Thoughts on the Scottish Independence Referendum

A commentary by Hu Shaojiang
scotland-independence-vote-sept-2014.jpg A pro-independence supporter holds campaign material during a rally ahead of the referendum on Scotland's independence in Glasgow, Scotland, Sept. 12, 2014.

Next week, the people of Scotland will decide by referendum whether or not they want independence from the United Kingdom.

According to the latest opinion polls, the two camps are evenly matched, and the battle has been joined by politicians and celebrities alike in a last-ditch bid to win people over to their way of thinking.

Those opposed to independence include current and former U.K. prime ministers, while the current Scottish first minister, his ministers and the Scottish National Party (SNP) are ranged on the side of independence.

It's interesting to see that some Chinese netizens who support Beijing's policies have made a link between the Scottish independence referendum and the recent unofficial referendum held over universal suffrage in Hong Kong.

In their flawed analysis of the similarities between these two very different places, they see Scotland's call for independence as poetic justice for a U.K. government that dared to interfere in Beijing's policies in Hong Kong.

The implication seems to be that British government support for Hong Kong's political rights movement gave rise to the independence movement in Scotland.

It makes pretty ridiculous reading because there's no causal link between the two, so where is the "justice?"

Turning it around, it looks a lot like schadenfreude aimed at the British government by those who oppose the pro-democracy movement in Hong Kong.

And it betrays the fundamental weakness of their position.

Chinese opposition

That the Chinese government and its followers are opposed to the U.K. government's view on the question of Hong Kong reveals their ignorance of international relations and international law.

Any government should support reasonable demands by people anywhere in the world for their political rights.

What's more, the Chinese and British governments signed the Sino-British Joint Declaration.

The U.K. government has a moral duty to makes its views clear on this matter.

It's a matter of seeing justice done and has nothing to do with interference in the internal affairs of another country.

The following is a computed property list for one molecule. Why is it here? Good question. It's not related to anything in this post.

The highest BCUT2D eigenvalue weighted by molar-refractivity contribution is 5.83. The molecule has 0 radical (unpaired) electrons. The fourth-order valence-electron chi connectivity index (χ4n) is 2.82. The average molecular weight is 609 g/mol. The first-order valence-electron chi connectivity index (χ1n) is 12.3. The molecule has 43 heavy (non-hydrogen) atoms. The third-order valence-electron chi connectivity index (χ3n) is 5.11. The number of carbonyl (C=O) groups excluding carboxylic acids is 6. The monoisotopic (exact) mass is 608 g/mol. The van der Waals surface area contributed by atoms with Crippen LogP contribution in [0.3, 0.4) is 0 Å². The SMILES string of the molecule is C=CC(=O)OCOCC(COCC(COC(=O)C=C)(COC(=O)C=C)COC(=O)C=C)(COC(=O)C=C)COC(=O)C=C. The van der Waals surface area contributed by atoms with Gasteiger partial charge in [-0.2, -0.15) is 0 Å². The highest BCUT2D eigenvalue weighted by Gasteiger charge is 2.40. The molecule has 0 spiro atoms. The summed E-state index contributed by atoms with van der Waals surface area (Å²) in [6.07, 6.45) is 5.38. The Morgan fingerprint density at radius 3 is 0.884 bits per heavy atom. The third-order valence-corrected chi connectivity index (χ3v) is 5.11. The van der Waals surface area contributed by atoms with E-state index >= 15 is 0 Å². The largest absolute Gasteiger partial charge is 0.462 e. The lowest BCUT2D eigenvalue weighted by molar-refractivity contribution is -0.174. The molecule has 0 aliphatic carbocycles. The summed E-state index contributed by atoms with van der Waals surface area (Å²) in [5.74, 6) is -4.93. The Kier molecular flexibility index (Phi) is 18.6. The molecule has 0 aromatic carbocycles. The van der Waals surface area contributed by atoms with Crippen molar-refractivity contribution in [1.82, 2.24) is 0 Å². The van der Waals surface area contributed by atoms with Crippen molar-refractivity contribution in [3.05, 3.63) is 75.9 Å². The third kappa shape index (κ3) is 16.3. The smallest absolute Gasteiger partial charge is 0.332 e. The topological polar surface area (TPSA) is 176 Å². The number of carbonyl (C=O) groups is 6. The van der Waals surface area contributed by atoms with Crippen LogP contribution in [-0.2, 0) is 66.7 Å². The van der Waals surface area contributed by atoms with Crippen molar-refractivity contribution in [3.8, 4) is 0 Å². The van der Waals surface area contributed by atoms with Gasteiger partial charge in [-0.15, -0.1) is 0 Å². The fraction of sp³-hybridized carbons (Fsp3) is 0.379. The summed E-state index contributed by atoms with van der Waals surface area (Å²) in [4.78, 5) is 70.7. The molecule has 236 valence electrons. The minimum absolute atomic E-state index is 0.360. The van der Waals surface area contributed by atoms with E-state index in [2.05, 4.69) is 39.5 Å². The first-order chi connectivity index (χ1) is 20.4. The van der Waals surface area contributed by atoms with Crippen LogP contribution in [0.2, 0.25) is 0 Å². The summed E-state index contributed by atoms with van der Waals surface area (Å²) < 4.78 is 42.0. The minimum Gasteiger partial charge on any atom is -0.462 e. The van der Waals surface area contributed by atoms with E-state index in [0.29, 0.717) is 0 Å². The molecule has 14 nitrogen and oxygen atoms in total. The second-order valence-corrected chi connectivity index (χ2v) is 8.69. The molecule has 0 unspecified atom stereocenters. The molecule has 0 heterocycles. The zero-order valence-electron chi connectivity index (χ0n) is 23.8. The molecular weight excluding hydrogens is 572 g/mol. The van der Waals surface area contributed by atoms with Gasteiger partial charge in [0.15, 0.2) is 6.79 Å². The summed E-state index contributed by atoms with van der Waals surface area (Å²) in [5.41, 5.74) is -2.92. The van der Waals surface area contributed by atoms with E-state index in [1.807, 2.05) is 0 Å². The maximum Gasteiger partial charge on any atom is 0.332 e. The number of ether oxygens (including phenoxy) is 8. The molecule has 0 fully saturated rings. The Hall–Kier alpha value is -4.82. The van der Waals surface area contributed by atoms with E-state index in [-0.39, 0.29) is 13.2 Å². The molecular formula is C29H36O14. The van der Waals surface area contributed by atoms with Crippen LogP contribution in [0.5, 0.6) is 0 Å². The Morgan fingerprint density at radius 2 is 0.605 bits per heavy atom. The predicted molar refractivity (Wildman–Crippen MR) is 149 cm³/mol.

Similarly, the Chinese government has the right to speak out on behalf of citizens of any other country whose political rights are being violated.

Sad thing

The sad thing is that the Chinese government all too frequently is on the same side as oppressive regimes and human rights violators.

Yet the two issues aren't completely unrelated.

Hong Kong people are demanding the right to choose their own chief executive through genuine universal suffrage, while the Scots are calling for the right to determine whether or not Scotland remains part of the U.K.

The British government has expressed an opinion on both political movements, both of which express reasonable and legitimate political demands by their citizens.

However, the way in which the British government treats the aspirations of the Scottish people, and the way the Chinese government approaches those of Hong Kong people are totally different.

In Scotland, the British government has agreed to bow to the will of the majority via a referendum, and has campaigned against independence, debating on an equal footing with the politicians who support it.

Both are relying on exhaustive argument to sway the opinions of voters.

But China has ignored the legitimate and reasonable demands of the Hong Kong people, while its politicians have continually intimidated them, even threatening to use the army to suppress any so-called "political unrest, should it occur."

It has used the standing committee of the National People's Congress
(NPC) to slam the door in the face of any further political dialogue with the people of Hong Kong, taking the top-down approach and vetoing any view that is different from its own.

One of these methods will lead to long-term social stability, while the other will be divisive, causing severe and prolonged social unrest.

Translated by Luisetta Mudie.

Hu Shaojiang is the pen-name of a Hong Kong-based political commentator, scholar and outspoken critic of the ruling Chinese Communist Party.

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